It’s really about the complexities because it’s such a vital lifeline for this type of patient but how do you get that patient from Germany onto a clinical trial being run from Spain or France? It might sound simple but it’s not. There is a lack of legislation, lack of guidance, especially in the EU, because there’s so much centred around it. In the study start-up you have to consider; how do you get the patient from one location to another? What’s the insurance requirements? What are the legal requirements? Because there’s a lack of guidance out there, we need all these stakeholders to come together and give their experience. The EU-X-CT team has separated into three task forces detailing the regulatory, legal, ethical, financial, logistical and operational aspects to create guidance to make it a more streamlined process.

AB: Given the lack of legalisation, what are the current practices to get around this?

SB: The problem is there is a lack of current practices for cross-border clinical trial access and as a result, there’s not much that anyone can go on. Some countries will put a little bit of a nod to it in guidance, but it’s not detailed. One of the main questions we’ve asked is whether it is possible in a country. I believe we have not had a definite no from anyone yet, so it looks like it is a possibility across the board, but we still need to establish guidance to do that.

Matt Cooper (MC): I think it has become more prevalent due to modern technology. Patients can find out about studies that are taking place anywhere. Instead of a clinician finding a study for their patient, patients now are asking about these trials themselves and how they can get enrolled. As great as that is, there are just not enough resources to open sites in every country in the hope that a patient might suddenly pop up one day to be recruited.

AB: For small and medium biotechs, especially those that work in the rare disease space, is this also a cost saver by reducing the need for more sites?

SB: I think it depends on the study because there are other things you must factor in such as travel and accommodation for the patient. That is however likely less than setting up and running a site in every country.

MC: I would say probably the biggest cost saving would be in recruitment. In previous times, you would open a study and wait for patients to turn up with a monthly cost to the sponsor while you wait. If you can now identify patients from a bigger pool and bring patients from other countries into your trial, you can get your recruitment done in a more timely manner so that’s probably more cost-saving than anything else. Yes, there’ll be more costs per patient for travel and accommodation, but this isn’t the same as having a trial open. On top of that, the trial can potentially be several years shorter because you don’t have to wait for those patients.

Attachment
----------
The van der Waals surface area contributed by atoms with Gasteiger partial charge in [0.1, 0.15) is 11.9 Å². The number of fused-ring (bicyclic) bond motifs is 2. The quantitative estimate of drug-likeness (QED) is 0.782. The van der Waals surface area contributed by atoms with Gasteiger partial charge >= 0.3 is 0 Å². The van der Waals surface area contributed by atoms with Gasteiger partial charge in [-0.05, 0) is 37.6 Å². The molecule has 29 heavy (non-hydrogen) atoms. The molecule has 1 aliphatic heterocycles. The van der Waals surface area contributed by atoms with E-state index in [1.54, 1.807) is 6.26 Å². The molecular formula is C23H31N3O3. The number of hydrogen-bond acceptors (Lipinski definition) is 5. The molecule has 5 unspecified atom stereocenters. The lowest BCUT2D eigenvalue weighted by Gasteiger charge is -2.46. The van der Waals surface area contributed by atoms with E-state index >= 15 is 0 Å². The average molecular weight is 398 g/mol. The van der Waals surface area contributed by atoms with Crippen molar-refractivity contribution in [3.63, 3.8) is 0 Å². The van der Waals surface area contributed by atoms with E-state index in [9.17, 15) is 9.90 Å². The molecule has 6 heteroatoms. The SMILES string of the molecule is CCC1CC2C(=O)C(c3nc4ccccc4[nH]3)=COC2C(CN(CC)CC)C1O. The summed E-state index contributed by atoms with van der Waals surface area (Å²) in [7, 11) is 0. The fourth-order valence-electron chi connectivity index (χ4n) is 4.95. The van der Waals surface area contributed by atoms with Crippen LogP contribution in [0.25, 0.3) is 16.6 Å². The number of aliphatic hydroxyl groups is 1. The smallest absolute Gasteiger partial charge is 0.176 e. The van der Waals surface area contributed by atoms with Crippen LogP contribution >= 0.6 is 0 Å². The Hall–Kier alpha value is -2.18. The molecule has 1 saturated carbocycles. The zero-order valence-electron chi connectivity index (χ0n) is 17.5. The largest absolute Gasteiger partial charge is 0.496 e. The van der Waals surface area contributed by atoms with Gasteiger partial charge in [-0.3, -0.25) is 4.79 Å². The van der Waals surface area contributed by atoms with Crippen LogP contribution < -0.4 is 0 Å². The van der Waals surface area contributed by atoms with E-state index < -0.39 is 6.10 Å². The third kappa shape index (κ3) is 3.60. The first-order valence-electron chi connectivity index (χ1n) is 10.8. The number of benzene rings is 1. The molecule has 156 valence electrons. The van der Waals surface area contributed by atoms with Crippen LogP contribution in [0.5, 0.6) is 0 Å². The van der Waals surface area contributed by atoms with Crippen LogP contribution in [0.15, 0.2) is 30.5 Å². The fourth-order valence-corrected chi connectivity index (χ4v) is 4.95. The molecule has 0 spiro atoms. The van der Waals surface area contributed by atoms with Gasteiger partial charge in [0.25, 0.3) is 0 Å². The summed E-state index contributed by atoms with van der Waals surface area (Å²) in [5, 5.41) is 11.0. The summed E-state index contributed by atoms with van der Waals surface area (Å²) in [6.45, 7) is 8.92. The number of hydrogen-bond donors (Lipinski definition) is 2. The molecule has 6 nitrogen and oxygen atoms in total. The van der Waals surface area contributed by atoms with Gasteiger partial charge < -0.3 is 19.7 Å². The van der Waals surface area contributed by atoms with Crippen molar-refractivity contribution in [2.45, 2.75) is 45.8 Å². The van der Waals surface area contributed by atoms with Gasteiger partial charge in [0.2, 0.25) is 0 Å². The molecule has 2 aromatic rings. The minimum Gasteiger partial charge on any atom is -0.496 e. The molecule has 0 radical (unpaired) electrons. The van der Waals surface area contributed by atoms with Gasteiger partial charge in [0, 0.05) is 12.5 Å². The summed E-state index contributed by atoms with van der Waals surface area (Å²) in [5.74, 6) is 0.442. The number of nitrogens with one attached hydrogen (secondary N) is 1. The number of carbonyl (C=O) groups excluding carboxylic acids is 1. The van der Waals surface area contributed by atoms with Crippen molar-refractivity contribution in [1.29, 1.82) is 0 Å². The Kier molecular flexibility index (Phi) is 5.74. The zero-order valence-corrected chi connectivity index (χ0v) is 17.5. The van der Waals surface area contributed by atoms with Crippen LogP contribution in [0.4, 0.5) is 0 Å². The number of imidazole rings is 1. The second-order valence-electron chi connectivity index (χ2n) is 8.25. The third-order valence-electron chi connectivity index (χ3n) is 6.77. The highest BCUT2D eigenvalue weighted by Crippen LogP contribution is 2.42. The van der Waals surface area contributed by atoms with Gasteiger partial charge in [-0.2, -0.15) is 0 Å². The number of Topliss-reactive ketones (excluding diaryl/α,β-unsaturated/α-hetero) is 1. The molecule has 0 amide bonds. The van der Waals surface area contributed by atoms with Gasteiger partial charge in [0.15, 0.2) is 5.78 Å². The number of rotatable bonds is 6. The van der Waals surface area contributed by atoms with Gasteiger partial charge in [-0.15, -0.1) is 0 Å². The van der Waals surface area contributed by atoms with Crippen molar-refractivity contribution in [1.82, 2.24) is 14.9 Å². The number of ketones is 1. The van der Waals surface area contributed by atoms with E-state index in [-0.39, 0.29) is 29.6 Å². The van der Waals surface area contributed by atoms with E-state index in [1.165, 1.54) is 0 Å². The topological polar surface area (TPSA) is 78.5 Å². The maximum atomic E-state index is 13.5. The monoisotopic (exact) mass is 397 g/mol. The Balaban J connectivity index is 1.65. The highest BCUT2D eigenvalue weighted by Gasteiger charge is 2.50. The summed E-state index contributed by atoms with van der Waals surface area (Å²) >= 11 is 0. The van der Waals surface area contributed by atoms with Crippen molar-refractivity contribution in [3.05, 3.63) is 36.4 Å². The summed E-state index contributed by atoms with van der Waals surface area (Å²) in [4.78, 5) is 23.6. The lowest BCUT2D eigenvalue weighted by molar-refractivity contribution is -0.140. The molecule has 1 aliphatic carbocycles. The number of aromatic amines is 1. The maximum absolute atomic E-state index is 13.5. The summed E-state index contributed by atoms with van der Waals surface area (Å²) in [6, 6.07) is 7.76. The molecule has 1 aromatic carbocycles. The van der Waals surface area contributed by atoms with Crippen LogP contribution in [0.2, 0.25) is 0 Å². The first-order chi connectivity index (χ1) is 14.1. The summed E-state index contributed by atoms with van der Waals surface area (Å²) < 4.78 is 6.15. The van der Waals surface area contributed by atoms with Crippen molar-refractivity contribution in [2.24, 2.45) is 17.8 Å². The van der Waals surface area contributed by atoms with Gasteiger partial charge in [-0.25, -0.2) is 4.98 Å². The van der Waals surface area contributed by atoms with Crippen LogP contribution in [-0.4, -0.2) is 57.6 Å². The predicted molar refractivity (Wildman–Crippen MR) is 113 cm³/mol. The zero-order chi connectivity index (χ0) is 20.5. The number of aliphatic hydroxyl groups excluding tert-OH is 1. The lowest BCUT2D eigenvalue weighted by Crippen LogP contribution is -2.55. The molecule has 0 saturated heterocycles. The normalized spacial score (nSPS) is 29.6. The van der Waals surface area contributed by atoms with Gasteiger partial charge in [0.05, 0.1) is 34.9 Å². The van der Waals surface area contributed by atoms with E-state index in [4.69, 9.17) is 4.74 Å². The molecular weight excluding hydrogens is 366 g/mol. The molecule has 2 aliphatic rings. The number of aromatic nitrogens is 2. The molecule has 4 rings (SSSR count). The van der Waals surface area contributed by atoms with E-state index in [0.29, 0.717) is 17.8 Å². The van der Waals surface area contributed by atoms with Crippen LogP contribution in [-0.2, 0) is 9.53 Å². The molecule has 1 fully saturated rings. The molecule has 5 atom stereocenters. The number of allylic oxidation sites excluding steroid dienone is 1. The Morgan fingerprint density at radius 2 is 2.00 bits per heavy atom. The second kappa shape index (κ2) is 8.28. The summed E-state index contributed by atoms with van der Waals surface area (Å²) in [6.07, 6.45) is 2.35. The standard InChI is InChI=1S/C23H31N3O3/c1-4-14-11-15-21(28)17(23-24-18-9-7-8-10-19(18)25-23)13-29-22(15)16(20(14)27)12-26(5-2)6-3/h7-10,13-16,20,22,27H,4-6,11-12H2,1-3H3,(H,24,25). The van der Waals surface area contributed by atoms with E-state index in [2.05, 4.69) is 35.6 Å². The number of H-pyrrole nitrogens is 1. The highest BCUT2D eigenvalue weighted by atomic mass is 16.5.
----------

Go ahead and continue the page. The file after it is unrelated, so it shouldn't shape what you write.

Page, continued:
AB: Could sponsors and biotechs set up just one site and enrol patients from across the continent? What are the risks with this and how is the legislation going to ensure this does not happen?

MC: You don’t want to see a situation like that where the sponsor opens a site in a single country and then tries to fly everybody in from everywhere because it’s not good for the patient.

SB: You have to ask questions about whether it is justifiable to ask patients to travel – are you putting the patient out by doing this? How is their condition? Can they travel? We can’t just be thinking of this as a way of making the study easier and cheaper for the sponsor, it always must be the patient at the forefront, and how much this is going to affect them instead of opening from their country that they could easily travel to.  You are going to have to justify your study design to regulators and why you’re doing this.

That’s why it’s important to be thinking about this early on. It’s the questions like – is this fit for our protocol design? Is it going to fit into our patient’s lives or is it going to make it more difficult for them? It’s got to come straight back to the patient every time.

Check out other coverage from OCT Europe 2024 on Clinical Trials Arena:

OCT Europe: AI and RWD can avoid data replication in trials

OCT Europe: Mutual investment a better solution than patient centricity

OCT Europe: Data governance guidance provides much-needed clarity